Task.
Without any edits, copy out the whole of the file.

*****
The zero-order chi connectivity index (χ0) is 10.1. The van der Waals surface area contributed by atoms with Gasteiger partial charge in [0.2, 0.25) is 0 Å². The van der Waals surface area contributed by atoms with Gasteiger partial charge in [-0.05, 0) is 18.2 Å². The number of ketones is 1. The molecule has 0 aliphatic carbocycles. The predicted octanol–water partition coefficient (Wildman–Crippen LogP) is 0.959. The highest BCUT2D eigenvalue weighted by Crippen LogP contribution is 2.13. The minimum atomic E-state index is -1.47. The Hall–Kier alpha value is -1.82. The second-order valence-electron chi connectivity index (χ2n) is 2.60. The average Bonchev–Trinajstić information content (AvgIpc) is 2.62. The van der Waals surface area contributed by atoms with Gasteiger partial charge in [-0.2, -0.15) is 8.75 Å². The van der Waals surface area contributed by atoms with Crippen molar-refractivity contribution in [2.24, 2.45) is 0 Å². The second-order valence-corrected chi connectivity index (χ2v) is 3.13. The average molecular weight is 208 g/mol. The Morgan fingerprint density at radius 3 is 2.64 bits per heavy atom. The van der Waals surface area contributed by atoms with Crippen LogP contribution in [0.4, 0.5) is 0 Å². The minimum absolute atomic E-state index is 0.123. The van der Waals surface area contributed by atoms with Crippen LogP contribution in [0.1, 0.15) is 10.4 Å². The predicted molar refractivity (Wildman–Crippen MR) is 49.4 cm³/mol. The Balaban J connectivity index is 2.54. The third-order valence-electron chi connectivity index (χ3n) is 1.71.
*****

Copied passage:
The zero-order chi connectivity index (χ0) is 10.1. The van der Waals surface area contributed by atoms with Gasteiger partial charge in [0.2, 0.25) is 0 Å². The van der Waals surface area contributed by atoms with Gasteiger partial charge in [-0.05, 0) is 18.2 Å². The number of ketones is 1. The molecule has 0 aliphatic carbocycles. The predicted octanol–water partition coefficient (Wildman–Crippen LogP) is 0.959. The highest BCUT2D eigenvalue weighted by Crippen LogP contribution is 2.13. The minimum atomic E-state index is -1.47. The Hall–Kier alpha value is -1.82. The second-order valence-electron chi connectivity index (χ2n) is 2.60. The average Bonchev–Trinajstić information content (AvgIpc) is 2.62. The van der Waals surface area contributed by atoms with Gasteiger partial charge in [-0.2, -0.15) is 8.75 Å². The van der Waals surface area contributed by atoms with Crippen molar-refractivity contribution in [2.24, 2.45) is 0 Å². The second-order valence-corrected chi connectivity index (χ2v) is 3.13. The average molecular weight is 208 g/mol. The Morgan fingerprint density at radius 3 is 2.64 bits per heavy atom. The van der Waals surface area contributed by atoms with Crippen LogP contribution in [0.4, 0.5) is 0 Å². The minimum absolute atomic E-state index is 0.123. The van der Waals surface area contributed by atoms with Crippen LogP contribution in [0.1, 0.15) is 10.4 Å². The predicted molar refractivity (Wildman–Crippen MR) is 49.4 cm³/mol. The Balaban J connectivity index is 2.54. The third-order valence-electron chi connectivity index (χ3n) is 1.71.